Composting woodstove ashes/straw


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Hey everyone,

I'm new to gardening and composting. I have a big pile of wood stove ashes and I have a bunch of straw from cleaning out my goat shed. The straw has goat manure mixed in it.

Is it ok to just mix the woodstove ash and straw in my composting bin? Will that combo compost properly?

Also can I just put woodstove ashes on my garden and till it in the soil before I plant the garden this weekend?
 
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Good post, with good questions! We have grass clippings mixed with chicken manure, and I compost that in our compost piles. Goat manure isn't as "hot" ( nitrogen rich) as chicken manure, but still needs to be composted. The straw is just an added attraction.
We have some wood stove ashes (we are in warm Texas and don't fire up the stove often) but we do have ashes from the barbecue--a mix of mesquite wood ash and charcoal ash. We put the ashes on a part of the garden that isn't going to be planted for 3-4 months. The ashes that are still on top of the soil are tilled in shortly before planting, but by that time almost 99% are incorporated into the soil without tilling.
I wouldn't add the ashes just before planting--They will be okay to add to the compost pile.
 
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I add fresh woodash as I plant, it's alkalining action is great for deterring slugs from potatoes, and is a great source of natural potash for fruit and veg, BUT, I am very careful to add it in moderation because of that liming effect (it is half as strong as garden lime). It can very quickly raise the pH
This being the case, I do not compost it, I keep it separately in binbags awaiting planting
Furthermore, compost, before use, especially open compost heaps, are prone to becoming very weedy, if they contain the full range of nutrients, so I wouldn't help to complete the range by adding woodash.
 
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I add fresh woodash as I plant, it's alkalining action is great for deterring slugs from potatoes, and is a great source of natural potash for fruit and veg, BUT, I am very careful to add it in moderation because of that liming effect (it is half as strong as garden lime). It can very quickly raise the pH
This being the case, I do not compost it, I keep it separately in binbags awaiting planting
Furthermore, compost, before use, especially open compost heaps, are prone to becoming very weedy, if they contain the full range of nutrients, so I wouldn't help to complete the range by adding woodash.
So it wouldn't be a good idea to mix the wood ash with my straw pile?
 
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I'd just get both straight into the soil, where the woodash can give up its nutrients and the straw can decompose.
 
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I think you are fine either way. I choose to put everything in the compost pile (including wood ashes, straw, animal manure and a lot of other things) then I know the finished compost has the most variety of nutrients.

Congratulations for starting to compost! I believe it is the easiest and best way to get 'everything' into the soil, especially if you have animals. One of the basic things you will need to learn as you go is about carbon and nitrogen. Some people call this 'green' and 'brown' but understanding carbon and nitrogen is much more accurate. You will need the approximate correct ratio and will learn the symptoms when there is not enough of one or the other. (Moisture is the third thing that needs to be approximately correct.) In your situation, it mainly depends on the amount of straw (carbon) compared to manure (nitrogen). A lot of straw, and you might need more nitrogen (such vegetables, lawn clippings). If you don't have much straw, you will need more carbon. The wood ashes are mainly carbon. The only way to know how much of what is to start doing it, then adjust as you go.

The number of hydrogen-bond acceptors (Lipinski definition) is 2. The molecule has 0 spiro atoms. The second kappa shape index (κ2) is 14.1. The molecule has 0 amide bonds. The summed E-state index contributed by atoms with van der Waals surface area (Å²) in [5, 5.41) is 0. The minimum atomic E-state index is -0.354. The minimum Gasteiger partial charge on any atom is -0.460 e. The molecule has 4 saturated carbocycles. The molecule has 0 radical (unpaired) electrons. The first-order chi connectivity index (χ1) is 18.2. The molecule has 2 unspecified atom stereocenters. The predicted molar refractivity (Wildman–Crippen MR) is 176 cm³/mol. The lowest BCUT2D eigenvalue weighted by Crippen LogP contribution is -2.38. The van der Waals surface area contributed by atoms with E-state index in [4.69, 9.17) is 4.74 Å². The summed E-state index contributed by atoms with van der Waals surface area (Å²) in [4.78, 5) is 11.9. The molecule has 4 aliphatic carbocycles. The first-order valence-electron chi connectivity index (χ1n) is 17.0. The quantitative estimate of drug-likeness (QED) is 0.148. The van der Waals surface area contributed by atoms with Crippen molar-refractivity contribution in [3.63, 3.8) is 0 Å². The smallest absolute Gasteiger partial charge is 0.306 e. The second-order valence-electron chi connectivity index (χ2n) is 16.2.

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I think you are fine either way. I choose to put everything in the compost pile (including wood ashes, straw, animal manure and a lot of other things) then I know the finished compost has the most variety of nutrients.

Congratulations for starting to compost! I believe it is the easiest and best way to get 'everything' into the soil, especially if you have animals. One of the basic things you will need to learn as you go is about carbon and nitrogen. Some people call this 'green' and 'brown' but understanding carbon and nitrogen is much more accurate. You will need the approximate correct ratio and will learn the symptoms when there is not enough of one or the other. (Moisture is the third thing that needs to be approximately correct.) In your situation, it mainly depends on the amount of straw (carbon) compared to manure (nitrogen). A lot of straw, and you might need more nitrogen (such vegetables, lawn clippings). If you don't have much straw, you will need more carbon. The wood ashes are mainly carbon. The only way to know how much of what is to start doing it, then adjust as you go.
My method is different, but that's not to criticise yours.
I make the compost as plain as possible; browns and greens and as few nutrients as possible, then I know I have to add all the necessary nutrients to be ready just in time for planting.
 

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